And then, too, letting go is sometimes all it takes for someone to want to return to your orbit. But mostly not, truth be told. Mostly not.

And that’s okay. As Max Ehrmann wrote, “No doubt the universe is unfolding as it should.”

Drifting Apart

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Loyalty

When I wrote this post I was in a very dark place. I debated even publishing it at all. But sometimes I get the impression that I voice things that others cannot or will not, and hearing it brings them comfort. So here it is. But please rest assured that I’m feeling much better about things now.

I’m a fiercely loyal person. Disparage someone I care about and I will verbally eviscerate you. Treat others unfairly and you will unleash the kraken.

I don’t know why I bother.

I can count the number of times someone else has flown to my defense on one hand. Granted, it’s a rare occasion when I need such assistance. I’m perfectly capable of taking care of myself. But sometimes it would be nice to be thrown an emotional life ring, you know?

As a matter of fact, what I usually get thrown is under the bus. Heck, I practically live under that bus. It’s a source of profound disappointment to me. And road rash.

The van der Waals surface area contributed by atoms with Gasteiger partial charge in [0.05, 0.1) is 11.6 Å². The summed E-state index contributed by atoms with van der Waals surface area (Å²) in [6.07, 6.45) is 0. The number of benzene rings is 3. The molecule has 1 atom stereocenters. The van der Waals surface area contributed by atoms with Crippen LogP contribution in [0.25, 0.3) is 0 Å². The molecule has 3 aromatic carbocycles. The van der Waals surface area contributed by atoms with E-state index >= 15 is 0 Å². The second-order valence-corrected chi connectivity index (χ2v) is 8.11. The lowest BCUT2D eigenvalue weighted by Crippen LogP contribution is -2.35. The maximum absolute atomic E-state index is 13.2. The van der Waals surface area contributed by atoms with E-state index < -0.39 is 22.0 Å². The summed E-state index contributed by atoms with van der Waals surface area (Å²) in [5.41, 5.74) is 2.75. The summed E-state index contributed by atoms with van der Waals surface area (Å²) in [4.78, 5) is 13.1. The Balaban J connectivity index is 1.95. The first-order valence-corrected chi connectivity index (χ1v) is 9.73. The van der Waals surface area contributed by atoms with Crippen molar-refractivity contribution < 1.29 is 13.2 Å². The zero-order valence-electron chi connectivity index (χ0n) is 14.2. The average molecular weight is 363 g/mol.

You’d think I’d have learned by now. There are very few people in this world who are going to stick their necks out for you. Most pull their selfish little heads into their feeble little shells to avoid what they assume will be total annihilation. It’s sad, really.

I don’t want to become one of those people. But if no one else is going to protect me, I need to protect myself. Circle the wagons. Keep my mouth shut. Let the chips fall where they may, and hope that they rain down on someone else’s head for a change.

And my steadfast resolve to be more self-protective will last, oh, a day or two. Because I can’t let go of the belief that if I ever want to see justice in this world, I have to play fair, in the hopes that one day someone might reciprocate, and I’ll finally feel vindicated.

Next time you see me, do me a favor and, as they say in the South, slap me upside the head.

Loyalty

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That Moment When You Realize You Have Horrible Taste

Hi, my name is Barb, and my curtains don’t match. My pillowcases don’t match my sheets, either. And some of the pants I wear to work are patched because I refuse to spend money on something that’s just going to get greasy. I’ve had pretty much the same hairdo since high school, and no one else seems to dress the way I do. I can’t be bothered to be trendy. I’d rather spend my money on travel.

I don’t wear makeup, I’ve never had a manicure, and I watch a lot of reality TV and true crime crap off of Youtube. I collect rocks. I also collect misfits.

I really ought to vacuum my car, but since I don’t even bother to wash it, what are the odds of that? And I’m sure my neighbors would say that my yard is in desperate need of attention.